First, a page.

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The valley forges ahead.


A new spirit of cooperation and a willingness to work together means bright days ahead for the five main centres in the Pembina Valley.

The era of fierce competition and rivalry among the five towns in the Pembina Valley is coming to an end, community leaders and business people throughout the region say.

The drought, along with agricultural trade wars, uncertainty arising from free trade, the value of the Canadian dollar, high interest rates and the impending Goods and Services Tax have made cooperation and planning new catchwords in the Valley.

"We've come to realize our best chance for long term growth is through cooperation," says Axel Meyer, secretary-treasurer of the Pembina Valley Development Corporation (PVDC). "The rivalry has been overcome to a great extent because the spirit and the willingness to work together is there."

Meyer, also the economic development officer for the Altona Chamber of Commerce and a councillor for the town, explains spin-off benefits from any new industry locating in the region strengthens the whole Valley. "The main thing is to get them here," he stresses.

The five major population centres in the area are Winkler, Morden, Altona, Carman and Morris. Strategically located in the heartland of North America, the region is well known for having some of the richest farmland in the continent. Proximity to Winnipeg and the major American markets, coupled with excellent transportation routes by rail or truck, a reliable workforce with competitive wage scales, and an entrepreneurial spirit have all helped the region gain an outstanding reputation in the manufacturing, industrial, retail and tourism sectors.

Head offices of many international firms like D.W. Friesen & Sons, leaders in the North American book and magazine printing industry and Triple E Industries, manufacturers of motor homes and recreational vehicles are located in the Valley.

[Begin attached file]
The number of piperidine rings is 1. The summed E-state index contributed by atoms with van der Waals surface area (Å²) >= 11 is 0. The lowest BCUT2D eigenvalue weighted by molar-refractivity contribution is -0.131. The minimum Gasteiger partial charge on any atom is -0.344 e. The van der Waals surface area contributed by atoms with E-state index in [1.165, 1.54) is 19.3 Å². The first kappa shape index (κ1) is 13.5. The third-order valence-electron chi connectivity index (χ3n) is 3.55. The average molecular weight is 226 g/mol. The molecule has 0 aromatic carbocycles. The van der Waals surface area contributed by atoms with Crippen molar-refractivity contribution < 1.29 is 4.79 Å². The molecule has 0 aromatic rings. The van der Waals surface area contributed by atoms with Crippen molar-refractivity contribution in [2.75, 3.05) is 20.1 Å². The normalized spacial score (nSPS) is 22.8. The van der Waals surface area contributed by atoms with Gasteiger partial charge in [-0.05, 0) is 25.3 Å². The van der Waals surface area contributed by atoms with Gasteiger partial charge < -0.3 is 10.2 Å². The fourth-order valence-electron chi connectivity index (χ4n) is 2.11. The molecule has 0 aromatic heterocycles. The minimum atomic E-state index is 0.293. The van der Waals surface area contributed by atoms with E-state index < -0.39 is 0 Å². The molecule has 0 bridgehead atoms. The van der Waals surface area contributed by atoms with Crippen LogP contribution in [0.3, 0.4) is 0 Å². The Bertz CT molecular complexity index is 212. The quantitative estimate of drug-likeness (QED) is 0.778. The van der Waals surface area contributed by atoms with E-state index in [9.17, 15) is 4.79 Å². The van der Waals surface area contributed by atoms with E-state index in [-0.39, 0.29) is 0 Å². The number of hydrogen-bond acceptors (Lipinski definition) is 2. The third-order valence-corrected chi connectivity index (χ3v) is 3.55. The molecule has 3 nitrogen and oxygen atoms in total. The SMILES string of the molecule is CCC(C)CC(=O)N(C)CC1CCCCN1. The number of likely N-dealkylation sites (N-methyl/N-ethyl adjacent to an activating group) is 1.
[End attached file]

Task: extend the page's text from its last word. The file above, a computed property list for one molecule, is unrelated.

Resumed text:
"We intend to make the `90s the most progressive decade this region has ever seen," states PVDC manager Sam Schellenberg. The PVDC increased its 1990 budget for promotion, "by a good one-third," he says, adding that in March, he and Axel Meyer provided timely information about the region at the Canadian Embassy in West Germany and the the CeBit electronic show in Hanover.

PVDC Chairman Henry Wiebe, also mayor of Winkler, says he's working towards more grassroots participation in the `90s. "We've fallen down in the past by not involving as many people at this level," he explains.

Carman economic development officer Ilija Dragojevic is developing a process for economic development strategies built on the foundation of grassroots participation. "The process of getting everyone involved and working together is more important than the strategy," he stresses. "The community must decide where it wants to go. No one person can make that decision for the town."

"The competition factor keeps communities from working together - why would you want to send an industry into the next town when you could have it here?" He adds the success of regional cooperation during recent studies undertaken by the PVDC is weakening the competition factor among Pembina Valley towns.

The region has not been successful in recent years in attracting large industries from outside the area, but throughout the Valley, the emphasis remains on encouraging development from within - helping existing businesses cope with changing economic conditions and encouraging them to add new jobs wherever possible. "Losing an established industry is much worse than not getting a new one," says Mayor Wiebe.

Throughout the Valley, innovative business people are identifying new markets and filling them. One such person is Real Tetrault, owner of Northern Harvest near Emerson. He opened a small mill three years ago to supplement his farm income; today, it employs five people and is fully equipped to dehull and grind oats for edible markets.

He says about 70 percent of his product is sold to midwestern U.S. markets, reaching a population about double the size of Canada. These markets, adds Tetrault, can be reached within one day by truck, compared to two and-a-half days to markets in Eastern Canada. He expects increased costs of shipping raw agricultural products will result in more processing to a point where they are salable to other firms in Canada or the U.S.

In Winkler, Dave Dyck, owner of Winkler Canvas, started another company with his brother Willie to recycle tires. Continental Rubber has become the first company in the province to perform this type of work. The brothers started stockpiling tires nearly a year ago and started manufacturing in mid-February. They are currently looking for dealers to market their other products, which include sidewalk blocks, interlocking bricks, fatigue mats for dairy barns and horse trailers, and mud flaps.